The appeal sad the Act violates the principles of secularism, which is the basic structure of the Constitution, fails to provide quality, compulsory education up to the age of 14 years/Class-VIII as is mandatorily under Article 21-A; and fails to provide universal and quality school education to all the children studying in madarsas. Thus, it violates the fundamental rights of the students of the madarsas.

The background

The Uttar Pradesh Board of Madarsa Education Act of 2004 was primarily enacted to streamline madarsa education in the country. The definition available was that they imparted education in Arabic, Urdu, Persian, Islamic studies, Tibb (traditional medicine), philosophy and other specified branches. Whether these are wholesome educational subjects remains a matter of debate, and whether a student of the subjects mentioned would be able to get a job with such knowledge in modern day India remains doubtful.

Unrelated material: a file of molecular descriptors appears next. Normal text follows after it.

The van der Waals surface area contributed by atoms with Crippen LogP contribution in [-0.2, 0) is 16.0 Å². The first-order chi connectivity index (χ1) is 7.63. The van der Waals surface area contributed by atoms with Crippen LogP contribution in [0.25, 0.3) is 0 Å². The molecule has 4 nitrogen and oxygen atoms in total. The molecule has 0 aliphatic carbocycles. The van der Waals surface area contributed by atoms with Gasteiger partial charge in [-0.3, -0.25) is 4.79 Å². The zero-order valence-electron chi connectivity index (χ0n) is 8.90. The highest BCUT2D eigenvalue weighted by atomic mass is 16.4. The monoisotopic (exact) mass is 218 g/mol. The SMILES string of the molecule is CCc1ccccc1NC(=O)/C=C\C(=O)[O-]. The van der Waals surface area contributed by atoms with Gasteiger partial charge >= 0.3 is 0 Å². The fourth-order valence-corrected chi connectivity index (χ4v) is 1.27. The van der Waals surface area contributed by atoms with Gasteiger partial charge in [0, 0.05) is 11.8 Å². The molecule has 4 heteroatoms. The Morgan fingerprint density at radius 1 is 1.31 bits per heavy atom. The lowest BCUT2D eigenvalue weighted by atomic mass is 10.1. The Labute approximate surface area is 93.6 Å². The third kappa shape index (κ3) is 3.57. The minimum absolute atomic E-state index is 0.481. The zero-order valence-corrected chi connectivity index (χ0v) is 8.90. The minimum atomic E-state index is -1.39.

In Uttar Pradesh there are about 25,000 madarsas. Of these 16,500 are recognised by the Uttar Pradesh Madarsa Education Board. Of these 560 madarsas receive grants from the government. This leaves 8,500 more unrecognised madarsas.

What degrees are available here? The Madarsa Education Board grants undergraduate and postgraduate degrees under the names Kamil and Fazil, respectively. These are unlike any regular degree that is granted across the country and unlike any degree that would fetch a student a livelihood in India.

The diplomas under this board are known as Qari, while certificates or other academic distinctions are also granted by the Madarsa Education Board. The board conducts exams for the Munshi and Maulvi (Class X) and Alim (Class XII) courses.

The Madarsa Education Board is also mandated to prescribe courses, textbooks, reference books and other instructional material, if any, for Tahtania, Fauquania, Munshi, Maulavi, Alim, Kamil and Fazil.

The Supreme Court order comes within a definitive and narrow band. It said that the Allahabad High Court was “not prima facie correct” in believing that the madarsas will breach secularism.